Generative Pre-trained Transformer 3 (GPT-3) is one NLP model based on Transformers that can produce human-like text. As the name implies, the main focus for GPT-3 is to generate texts, and it does so perfectly—one can easily be fooled by a text produced by GPT-3 and believe that it is written by an actual person.
Not convinced? Here’s an article published by the Guardian—written entirely by GPT-3.
GPT-3 is undoubtedly one of the finest NLP models out there, with a staggering 175 billion parameters. While Microsoft purchased an exclusive license to directly integrate GPT-3 into its own products, it is now available to business customers as part of its suite of Azure cloud tools.
Bidirectional Encoder Representations from Transformers (BERT), on the other hand, was developed by Google and is the powerhouse behind Google’s own search engine. While GPT-3 focuses on producing texts, BERT is focused on analyzing them. The “B” in BERT stands for “bidirectional,” as it is able to reference the word before and after each word. The model is a massive improvement in terms of search results and has a much better understanding of human communication.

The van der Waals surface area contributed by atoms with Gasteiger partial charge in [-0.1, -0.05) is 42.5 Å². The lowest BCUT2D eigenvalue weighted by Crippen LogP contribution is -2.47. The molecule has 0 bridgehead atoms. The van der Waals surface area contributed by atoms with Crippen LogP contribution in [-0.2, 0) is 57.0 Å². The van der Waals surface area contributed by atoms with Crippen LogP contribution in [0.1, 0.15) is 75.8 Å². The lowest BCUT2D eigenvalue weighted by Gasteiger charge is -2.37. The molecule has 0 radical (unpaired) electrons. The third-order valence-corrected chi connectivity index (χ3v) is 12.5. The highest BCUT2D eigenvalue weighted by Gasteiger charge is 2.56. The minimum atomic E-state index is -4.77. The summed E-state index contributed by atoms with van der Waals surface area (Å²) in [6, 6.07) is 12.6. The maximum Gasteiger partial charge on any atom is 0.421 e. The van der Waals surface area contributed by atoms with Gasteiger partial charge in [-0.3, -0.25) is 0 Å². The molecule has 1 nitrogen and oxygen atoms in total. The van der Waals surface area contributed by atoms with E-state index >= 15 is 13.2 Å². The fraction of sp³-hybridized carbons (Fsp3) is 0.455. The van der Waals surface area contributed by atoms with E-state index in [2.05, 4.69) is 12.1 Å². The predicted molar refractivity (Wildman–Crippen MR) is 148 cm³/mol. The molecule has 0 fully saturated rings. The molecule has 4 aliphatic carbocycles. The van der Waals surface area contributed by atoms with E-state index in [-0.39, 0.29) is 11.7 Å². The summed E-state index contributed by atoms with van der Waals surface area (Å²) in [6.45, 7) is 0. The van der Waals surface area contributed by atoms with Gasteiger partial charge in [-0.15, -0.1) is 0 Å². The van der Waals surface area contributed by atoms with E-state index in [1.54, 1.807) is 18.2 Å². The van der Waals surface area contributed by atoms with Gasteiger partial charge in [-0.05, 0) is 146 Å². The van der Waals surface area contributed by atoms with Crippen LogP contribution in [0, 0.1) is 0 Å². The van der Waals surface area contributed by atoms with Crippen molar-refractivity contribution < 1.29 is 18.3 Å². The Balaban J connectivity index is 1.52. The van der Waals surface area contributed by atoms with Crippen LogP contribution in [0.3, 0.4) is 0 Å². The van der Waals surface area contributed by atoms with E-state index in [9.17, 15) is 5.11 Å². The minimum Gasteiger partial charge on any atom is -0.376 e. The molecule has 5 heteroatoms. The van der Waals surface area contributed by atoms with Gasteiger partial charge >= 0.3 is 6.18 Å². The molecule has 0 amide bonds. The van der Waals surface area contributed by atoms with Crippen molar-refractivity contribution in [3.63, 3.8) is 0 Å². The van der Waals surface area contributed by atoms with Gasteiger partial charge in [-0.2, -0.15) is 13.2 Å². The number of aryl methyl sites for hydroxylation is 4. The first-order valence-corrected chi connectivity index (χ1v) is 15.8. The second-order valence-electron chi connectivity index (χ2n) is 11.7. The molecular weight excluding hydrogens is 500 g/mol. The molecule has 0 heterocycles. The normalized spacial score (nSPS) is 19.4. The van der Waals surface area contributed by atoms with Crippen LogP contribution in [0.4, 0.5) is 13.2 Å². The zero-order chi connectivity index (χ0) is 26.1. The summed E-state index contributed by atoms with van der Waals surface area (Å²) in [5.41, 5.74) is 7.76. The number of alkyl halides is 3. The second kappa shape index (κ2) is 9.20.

BERT is also a basis for a lot of the other AIs in use today. RoBERTa from Facebook (now Meta Inc.), for example, is developed based on BERT.
“For those teams that have the know-how to operationalize transformers, the question becomes: what is the most important or impactful use case to which I can apply this technology?”— Yinhan Liu, lead author on Facebook’s RoBERTa work and now cofounder/CTO of healthcare NLP startup BirchAI.
Indeed, the possibility is endless.
The use of Transformer in machine learning is a huge breakthrough indeed, and there is no doubt about it. However, there are still numerous issues with NLP as a whole that are yet to be solved, mostly ethical ones.
“For those teams that have the know-hGPT-3’s training data potentially includes ‘everything from vulgar language to racial stereotypes to personally identifying information. I would not want to be the person or company accountable for what it might say based on that training data.”— Emily Bender, a professor of computational linguistics at the University of Washington.
There are always pros and cons to different technologies, but we are sure that as the technology further matures, we will find the answers somewhere along the way. Meanwhile, we can embrace the power of NLP (and Transformer) and open new doors to a myriad of communication formats.
We hope you now have a better understanding of how Transformer works in NLP. Proxet is an expert in software development services with years of experience. Should you have any tasks or assignments that require NLP of machine learning as a whole, we are here to help.